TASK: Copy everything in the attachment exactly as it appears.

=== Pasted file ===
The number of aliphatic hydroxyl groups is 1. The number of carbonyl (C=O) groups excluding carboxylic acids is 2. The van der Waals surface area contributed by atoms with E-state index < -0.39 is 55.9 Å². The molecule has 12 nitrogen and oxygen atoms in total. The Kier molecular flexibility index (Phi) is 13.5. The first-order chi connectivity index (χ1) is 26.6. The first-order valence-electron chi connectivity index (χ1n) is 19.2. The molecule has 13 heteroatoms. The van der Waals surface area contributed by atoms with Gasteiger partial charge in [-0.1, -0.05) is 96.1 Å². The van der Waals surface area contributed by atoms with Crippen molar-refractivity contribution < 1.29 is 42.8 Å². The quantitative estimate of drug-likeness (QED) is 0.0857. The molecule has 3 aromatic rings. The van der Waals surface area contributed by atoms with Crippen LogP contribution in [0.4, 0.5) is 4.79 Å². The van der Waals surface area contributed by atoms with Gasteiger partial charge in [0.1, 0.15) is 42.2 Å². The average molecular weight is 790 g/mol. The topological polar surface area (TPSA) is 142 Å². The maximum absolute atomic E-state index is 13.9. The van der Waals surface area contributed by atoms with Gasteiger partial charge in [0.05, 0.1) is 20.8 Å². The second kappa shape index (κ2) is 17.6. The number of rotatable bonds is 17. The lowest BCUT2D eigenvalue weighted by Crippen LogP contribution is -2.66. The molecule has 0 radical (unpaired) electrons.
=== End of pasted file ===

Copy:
The number of aliphatic hydroxyl groups is 1. The number of carbonyl (C=O) groups excluding carboxylic acids is 2. The van der Waals surface area contributed by atoms with E-state index < -0.39 is 55.9 Å². The molecule has 12 nitrogen and oxygen atoms in total. The Kier molecular flexibility index (Phi) is 13.5. The first-order chi connectivity index (χ1) is 26.6. The first-order valence-electron chi connectivity index (χ1n) is 19.2. The molecule has 13 heteroatoms. The van der Waals surface area contributed by atoms with Gasteiger partial charge in [-0.1, -0.05) is 96.1 Å². The van der Waals surface area contributed by atoms with Crippen molar-refractivity contribution < 1.29 is 42.8 Å². The quantitative estimate of drug-likeness (QED) is 0.0857. The molecule has 3 aromatic rings. The van der Waals surface area contributed by atoms with Crippen LogP contribution in [0.4, 0.5) is 4.79 Å². The van der Waals surface area contributed by atoms with Gasteiger partial charge in [0.1, 0.15) is 42.2 Å². The average molecular weight is 790 g/mol. The topological polar surface area (TPSA) is 142 Å². The maximum absolute atomic E-state index is 13.9. The van der Waals surface area contributed by atoms with Gasteiger partial charge in [0.05, 0.1) is 20.8 Å². The second kappa shape index (κ2) is 17.6. The number of rotatable bonds is 17. The lowest BCUT2D eigenvalue weighted by Crippen LogP contribution is -2.66. The molecule has 0 radical (unpaired) electrons.